Speaking of Wake Thrasher, I’m surprised at how little love this guy gets. As long as you are on the offensive, he is about a 7/7 for three. The first turn you untap with him, he will “only” be a 4/4 or 5/5 on the attack, but the turn after he will probably be a 7/7 or 8/8. He only gets better from there. In the late game, you can topdeck him, tap your multitude of lands to activate manlands, then untap and swing for a ton. Also, few people will remember that he triggers whenever you untap something, even if you used a Reejerey trigger to do it; if you are aware of this and they are not, it can skew the race math in your favor.

Another important element to this strategy is the mix of creatures, removal, and countermagic. I have only seven removal spells (Cryptic Command doesn’t count), and seven counters. The rest of the deck is solid creatures: 18 Merfolk, 4 Knight of Meadowgrain, and 3 Sower of Temptation. My spell mix is slanted hugely towards the creature side, and deliberately so.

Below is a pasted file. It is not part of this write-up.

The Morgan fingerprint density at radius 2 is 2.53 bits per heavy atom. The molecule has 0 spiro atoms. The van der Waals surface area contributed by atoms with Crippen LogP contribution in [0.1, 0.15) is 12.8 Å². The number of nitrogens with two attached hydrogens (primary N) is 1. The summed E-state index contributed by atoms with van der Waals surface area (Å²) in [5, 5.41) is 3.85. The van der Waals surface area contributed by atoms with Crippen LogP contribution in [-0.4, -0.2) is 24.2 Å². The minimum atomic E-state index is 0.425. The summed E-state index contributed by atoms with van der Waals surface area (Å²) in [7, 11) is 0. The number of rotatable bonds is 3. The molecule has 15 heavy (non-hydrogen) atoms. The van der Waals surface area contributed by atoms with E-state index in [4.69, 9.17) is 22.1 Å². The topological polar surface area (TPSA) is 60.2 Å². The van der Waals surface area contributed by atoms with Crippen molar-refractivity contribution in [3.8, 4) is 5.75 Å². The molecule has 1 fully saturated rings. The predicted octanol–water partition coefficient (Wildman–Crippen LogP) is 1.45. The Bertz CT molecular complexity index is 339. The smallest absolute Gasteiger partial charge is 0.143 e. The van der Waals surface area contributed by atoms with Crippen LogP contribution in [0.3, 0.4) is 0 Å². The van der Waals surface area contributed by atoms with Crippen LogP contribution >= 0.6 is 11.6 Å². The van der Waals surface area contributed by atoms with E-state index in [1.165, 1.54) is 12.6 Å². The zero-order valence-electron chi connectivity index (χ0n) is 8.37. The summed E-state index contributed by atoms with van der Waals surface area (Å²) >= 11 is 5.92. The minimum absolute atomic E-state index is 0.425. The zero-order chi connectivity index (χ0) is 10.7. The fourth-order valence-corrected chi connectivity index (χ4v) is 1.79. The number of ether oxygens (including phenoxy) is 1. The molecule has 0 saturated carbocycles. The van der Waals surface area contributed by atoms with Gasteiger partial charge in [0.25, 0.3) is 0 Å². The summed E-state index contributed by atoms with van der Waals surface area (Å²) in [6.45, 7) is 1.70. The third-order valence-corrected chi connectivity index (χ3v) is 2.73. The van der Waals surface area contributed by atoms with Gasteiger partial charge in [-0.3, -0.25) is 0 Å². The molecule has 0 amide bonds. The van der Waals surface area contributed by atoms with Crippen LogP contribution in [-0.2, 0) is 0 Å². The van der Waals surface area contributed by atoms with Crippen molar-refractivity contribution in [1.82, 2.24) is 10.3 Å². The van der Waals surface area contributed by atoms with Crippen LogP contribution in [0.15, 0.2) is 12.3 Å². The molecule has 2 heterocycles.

I believe it was Randy Beuhler who once noted that the problem with “pure” aggro-control is that it works great when you draw your creatures and then your counters, but not when you draw your counters before your creatures, or when you draw one but not the other. I am avoiding this problem as much as possible. I have set the deck up so that I can easily just curve out like a Merfolk Beatdown deck, with no countermagic whatsoever, and still be competitive. Meadowgrain and Wake Thrasher are strong beaters by themselves, and Reejerey and Sygg make my other Merfolk into real men. I also play 25 creatures and eight manlands, to keep the odds of the “all answers, no threats” draw as low as I can while preserving my ability to have aggro-control draws.

In contrast, the five-color versions of the deck have a slower curve and fewer creatures. They have fewer two-drops, more four-drops, and extra removal where I have extra creatures. Although Chameleon Colossus certainly qualifies as a beating in his own right, he is not very quick about getting his beat on. These factors both increase the chances that a given hand will need to be mulliganed due to slowness, and the extra colors also increase the incidence of mulligans.